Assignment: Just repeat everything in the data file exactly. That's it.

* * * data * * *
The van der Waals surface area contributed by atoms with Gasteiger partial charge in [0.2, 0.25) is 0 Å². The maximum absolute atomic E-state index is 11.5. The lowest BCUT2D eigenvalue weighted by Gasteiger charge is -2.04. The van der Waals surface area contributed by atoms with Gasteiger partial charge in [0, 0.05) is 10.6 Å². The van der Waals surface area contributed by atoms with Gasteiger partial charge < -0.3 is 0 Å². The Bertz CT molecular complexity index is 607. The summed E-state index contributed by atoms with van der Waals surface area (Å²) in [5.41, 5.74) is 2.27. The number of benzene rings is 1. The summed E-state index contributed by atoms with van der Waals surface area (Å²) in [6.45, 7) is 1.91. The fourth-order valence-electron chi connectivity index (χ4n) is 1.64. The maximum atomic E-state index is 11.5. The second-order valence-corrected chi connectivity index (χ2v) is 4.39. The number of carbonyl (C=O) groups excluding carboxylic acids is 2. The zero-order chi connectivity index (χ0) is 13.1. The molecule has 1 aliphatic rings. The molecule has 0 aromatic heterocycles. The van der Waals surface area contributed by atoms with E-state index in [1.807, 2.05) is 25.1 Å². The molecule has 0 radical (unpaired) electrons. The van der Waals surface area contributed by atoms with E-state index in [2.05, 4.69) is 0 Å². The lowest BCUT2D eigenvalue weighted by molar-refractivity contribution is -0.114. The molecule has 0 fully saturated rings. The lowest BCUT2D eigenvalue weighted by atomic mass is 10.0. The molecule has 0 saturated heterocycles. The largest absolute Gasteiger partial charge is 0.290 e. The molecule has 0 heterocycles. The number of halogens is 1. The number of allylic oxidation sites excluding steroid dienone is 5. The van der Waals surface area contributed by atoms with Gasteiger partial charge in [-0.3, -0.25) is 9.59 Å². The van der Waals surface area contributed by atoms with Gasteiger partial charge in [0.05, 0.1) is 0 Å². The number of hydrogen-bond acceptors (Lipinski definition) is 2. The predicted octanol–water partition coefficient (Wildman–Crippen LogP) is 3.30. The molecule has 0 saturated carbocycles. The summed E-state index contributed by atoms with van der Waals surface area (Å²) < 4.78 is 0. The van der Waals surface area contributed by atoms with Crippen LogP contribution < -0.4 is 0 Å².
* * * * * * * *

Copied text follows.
The van der Waals surface area contributed by atoms with Gasteiger partial charge in [0.2, 0.25) is 0 Å². The maximum absolute atomic E-state index is 11.5. The lowest BCUT2D eigenvalue weighted by Gasteiger charge is -2.04. The van der Waals surface area contributed by atoms with Gasteiger partial charge in [0, 0.05) is 10.6 Å². The van der Waals surface area contributed by atoms with Gasteiger partial charge < -0.3 is 0 Å². The Bertz CT molecular complexity index is 607. The summed E-state index contributed by atoms with van der Waals surface area (Å²) in [5.41, 5.74) is 2.27. The number of benzene rings is 1. The summed E-state index contributed by atoms with van der Waals surface area (Å²) in [6.45, 7) is 1.91. The fourth-order valence-electron chi connectivity index (χ4n) is 1.64. The maximum atomic E-state index is 11.5. The second-order valence-corrected chi connectivity index (χ2v) is 4.39. The number of carbonyl (C=O) groups excluding carboxylic acids is 2. The zero-order chi connectivity index (χ0) is 13.1. The molecule has 1 aliphatic rings. The molecule has 0 aromatic heterocycles. The van der Waals surface area contributed by atoms with E-state index in [1.807, 2.05) is 25.1 Å². The molecule has 0 radical (unpaired) electrons. The van der Waals surface area contributed by atoms with E-state index in [2.05, 4.69) is 0 Å². The lowest BCUT2D eigenvalue weighted by molar-refractivity contribution is -0.114. The molecule has 0 fully saturated rings. The lowest BCUT2D eigenvalue weighted by atomic mass is 10.0. The molecule has 0 saturated heterocycles. The largest absolute Gasteiger partial charge is 0.290 e. The molecule has 0 heterocycles. The number of halogens is 1. The number of allylic oxidation sites excluding steroid dienone is 5. The van der Waals surface area contributed by atoms with Gasteiger partial charge in [-0.3, -0.25) is 9.59 Å². The van der Waals surface area contributed by atoms with Gasteiger partial charge in [0.05, 0.1) is 0 Å². The number of hydrogen-bond acceptors (Lipinski definition) is 2. The predicted octanol–water partition coefficient (Wildman–Crippen LogP) is 3.30. The molecule has 0 saturated carbocycles. The summed E-state index contributed by atoms with van der Waals surface area (Å²) < 4.78 is 0. The van der Waals surface area contributed by atoms with Crippen LogP contribution < -0.4 is 0 Å².